“Something is always changing every time I would come in,” he said. “That hasn’t changed a whole lot in the time I’ve worked here. We are continuing to grow rapidly and be well received, and figure out ways to support the team as best we can, and give them everything they need to make this place the top-notch, not just craft cocktail bar, but I certainly believe we have one of the best kitchens in the city, if not the state. Tristan and the team he’s assembled are incredible. They knock those dishes out of the park.”

The walk-in cooler by the bar is going away soon as remodeling continues inside the pour room.

A new walk-in cooler has been placed on the east side of the building, which will enable the staff to remove the walk-in that is located right next to the bar inside the pour room, expanding that area.

“We’ll at least hold onto it for a bit,” Hahn said of the old walk-in. “It might become a meat-curing fridge for Tristan to experiment with, who knows? The bar is getting a makeover here hopefully in the next month, two months, we should be done with that.

“We’re starting the construction for our elevated patio now. We’ve got this patio concreted, and we will soon have a second story concrete floor as well for all of it. Expand all that, and then I think once all those go through, I think the focus goes back to the distillery. It’s been a whole bunch of fun to work with Frank, Donna, and see their process of what they apply everything to. We’re building out the bar, building out the kitchen, building out the whole infrastructure for the building in its entirety.”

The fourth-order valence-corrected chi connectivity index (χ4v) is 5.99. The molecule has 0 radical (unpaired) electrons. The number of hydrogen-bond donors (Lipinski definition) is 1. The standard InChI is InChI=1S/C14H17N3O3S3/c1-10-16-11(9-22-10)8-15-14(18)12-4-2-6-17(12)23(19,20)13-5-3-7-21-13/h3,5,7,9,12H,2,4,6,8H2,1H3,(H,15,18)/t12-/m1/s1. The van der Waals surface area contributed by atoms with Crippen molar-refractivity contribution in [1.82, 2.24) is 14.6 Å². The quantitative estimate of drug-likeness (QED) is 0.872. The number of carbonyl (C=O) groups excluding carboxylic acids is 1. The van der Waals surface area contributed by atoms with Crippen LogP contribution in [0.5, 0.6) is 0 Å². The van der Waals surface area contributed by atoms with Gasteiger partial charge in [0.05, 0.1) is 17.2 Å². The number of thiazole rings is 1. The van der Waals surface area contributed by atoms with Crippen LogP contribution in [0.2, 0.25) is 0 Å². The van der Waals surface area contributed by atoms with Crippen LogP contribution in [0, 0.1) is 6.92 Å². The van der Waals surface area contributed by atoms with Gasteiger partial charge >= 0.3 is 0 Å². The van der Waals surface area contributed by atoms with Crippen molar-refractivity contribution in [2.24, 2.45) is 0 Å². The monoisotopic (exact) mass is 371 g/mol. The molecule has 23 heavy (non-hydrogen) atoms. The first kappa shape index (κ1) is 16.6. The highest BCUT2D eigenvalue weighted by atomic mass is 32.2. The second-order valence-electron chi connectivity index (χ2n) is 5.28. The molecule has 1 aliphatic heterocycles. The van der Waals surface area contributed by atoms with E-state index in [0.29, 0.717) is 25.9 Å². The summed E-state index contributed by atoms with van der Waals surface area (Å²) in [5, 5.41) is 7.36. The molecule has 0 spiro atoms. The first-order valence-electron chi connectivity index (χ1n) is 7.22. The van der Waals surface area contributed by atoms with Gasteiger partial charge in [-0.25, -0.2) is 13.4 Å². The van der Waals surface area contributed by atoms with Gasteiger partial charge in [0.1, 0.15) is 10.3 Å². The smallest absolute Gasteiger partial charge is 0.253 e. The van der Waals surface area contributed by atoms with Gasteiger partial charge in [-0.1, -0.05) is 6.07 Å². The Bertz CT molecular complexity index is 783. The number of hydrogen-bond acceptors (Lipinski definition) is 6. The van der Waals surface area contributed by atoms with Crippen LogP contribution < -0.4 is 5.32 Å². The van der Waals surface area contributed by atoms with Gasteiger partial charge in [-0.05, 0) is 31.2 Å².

Once all of that is done, Hahn said they will focus on upgrading and improving the distillery space where he works. And then, after that, comes the biggest project of all, as Hollow Spirits has purchased the property to the south of the parking lot. It will be a three-part structure.

“Plans for out front is a local spirits/wine/beer bottle shop,” Hahn said. “The middle is going to be part storage, mainly for barrels, part event space for renting out for large parties. A lot of the stuff we’re doing that will soon get overcome. There’s talks for a canning line. If that comes in, we’re not going to be able to do a lot of viewing parties back there. The middle section will be barrel storage and event space. The back portion will be Tristan’s high-end restaurant.”

The plan is to have the kitchen on the first floor and the dining room to occupy the second floor, and Hahn said they might create an elevated walkway to connect the restaurant to the elevated patio outside the original building. Hollow Spirits is a strong supporter of the City of Albuquerque’s forthcoming Rail Walk project, which is only in the initial planning phase, with plenty that could change between now and the future.

Still, it all adds up to an exciting future for Hollow Spirits, and for Hahn himself. While the craft beer scene did lose one of our best brewers, he did not go far, and is still putting the same care and attention into spirits as he did into ales and lagers.

A big thanks to Mick for the interview in the midst of his workday, and to the Hollow Spirits staff for taking care of us even as the happy hour crowd began to arrive in force.

Keep supporting local!

— Stoutmeister

One Comment Add yours

  1. Tom Ciccateri says:

    Hreat to hear that an elevated patio is in the works. ABQ could ise a lot more.